Despite Monday's sharp pullback, risk can rally further in the medium term and the S&P500 could break through 2007 record levels, Nomura Strategist Bob Janjuah said on Tuesday.
"I continue to believe that the S&P500 can trade up towards the 1575/1550 area, where we have, so far, a grand double top. I would not be surprised to see the S&P trade marginally through the 2007 all-time nominal high," Janjuah said. The S&P closed at 1,495 points on Monday.
On October 9, 2007 the S&P hit an all-time high of 1,565. Recent weeks have seen the index buoyed by a dissipating euro zone crisis and the resolution of the fiscal cliff in an eleventh hour deal , although Monday brought sharp losses to all three major U.S. indexes.
This month, however, a correction is due, he said. He expects it to take the S&P500 down by 5 percent or so (from 1,515 to 1,440ish) over the first few weeks of February. But by the end of February and into March, the rally will resume, he said.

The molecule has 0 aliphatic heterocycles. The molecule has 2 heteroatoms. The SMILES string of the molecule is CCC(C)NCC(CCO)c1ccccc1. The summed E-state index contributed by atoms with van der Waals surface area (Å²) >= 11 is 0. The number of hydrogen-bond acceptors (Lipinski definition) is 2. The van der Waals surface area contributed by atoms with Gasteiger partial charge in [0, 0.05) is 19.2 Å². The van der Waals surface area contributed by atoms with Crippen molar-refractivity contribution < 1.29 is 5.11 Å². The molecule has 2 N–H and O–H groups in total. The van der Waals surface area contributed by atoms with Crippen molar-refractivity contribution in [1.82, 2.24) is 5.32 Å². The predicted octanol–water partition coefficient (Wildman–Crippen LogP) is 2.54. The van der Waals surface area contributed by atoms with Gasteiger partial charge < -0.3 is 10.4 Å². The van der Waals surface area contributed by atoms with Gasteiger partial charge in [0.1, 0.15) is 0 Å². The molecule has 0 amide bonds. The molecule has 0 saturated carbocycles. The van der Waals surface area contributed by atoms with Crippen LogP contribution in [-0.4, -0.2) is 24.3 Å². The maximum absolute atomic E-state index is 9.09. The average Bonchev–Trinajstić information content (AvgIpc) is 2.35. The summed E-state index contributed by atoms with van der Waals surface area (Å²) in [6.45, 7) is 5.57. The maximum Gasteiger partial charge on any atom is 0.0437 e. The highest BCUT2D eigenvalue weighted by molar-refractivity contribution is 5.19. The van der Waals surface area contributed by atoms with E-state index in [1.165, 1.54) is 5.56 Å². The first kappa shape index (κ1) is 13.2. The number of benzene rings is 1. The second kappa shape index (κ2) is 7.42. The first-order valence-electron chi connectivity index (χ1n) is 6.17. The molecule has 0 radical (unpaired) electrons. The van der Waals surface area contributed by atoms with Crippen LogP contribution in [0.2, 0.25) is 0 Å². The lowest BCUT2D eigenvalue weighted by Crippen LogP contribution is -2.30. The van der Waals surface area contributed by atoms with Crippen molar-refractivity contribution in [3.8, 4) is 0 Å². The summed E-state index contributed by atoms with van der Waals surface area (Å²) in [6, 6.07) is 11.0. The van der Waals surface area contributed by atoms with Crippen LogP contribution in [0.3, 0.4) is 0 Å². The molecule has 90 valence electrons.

"Tactically, over the next quarter or two, I expect to see one or two (at least) 5 percent to 10 percent dips or corrections ((there are after all many banana skins ahead in terms of politics, policy, and economic fundamentals), but which I think will be short lived," Janjuah said in a note to clients. Janjuah warned however that investors must not ignore the"flashing warning signs".
Janjuah is a well-known bear and has been scathing about the reaction and solutions of policymakers around the world to the financial crisis.
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"In the run up to the 2000 and 2007 highs, before the significant collapses that followed in the subsequent 18/24 months, markets seemed infatuated in Greenspan and his famous 'Put'… , investor complacency was off the charts, volatility was at record lows, belief in 'the system' was sky high, and positioning was at extremes," Janjuah said.
Time – the next 18/24 months – would provide the answer as to whether we are witnessing a "repeat disaster in the making", he said.
A "weekly close at a new all-time high would I think lead to the final parabolic spike up which creates the kind of positioning extreme and leverage extreme needed to create the conditions for a 25 percent to 50 percent collapse in equities over the rest of 2013 and 2014," Janjuah said.
(Read more: Unlikely Market Scenarios Could Spring on Us in 2013)
He said that the sharp falls would be a driven by the "real economic reality hitting home and by policymaker failure/loss of faith in'their system'."
By CNBC's Shai Ahmed; Follow her on Twitter @shaicnbc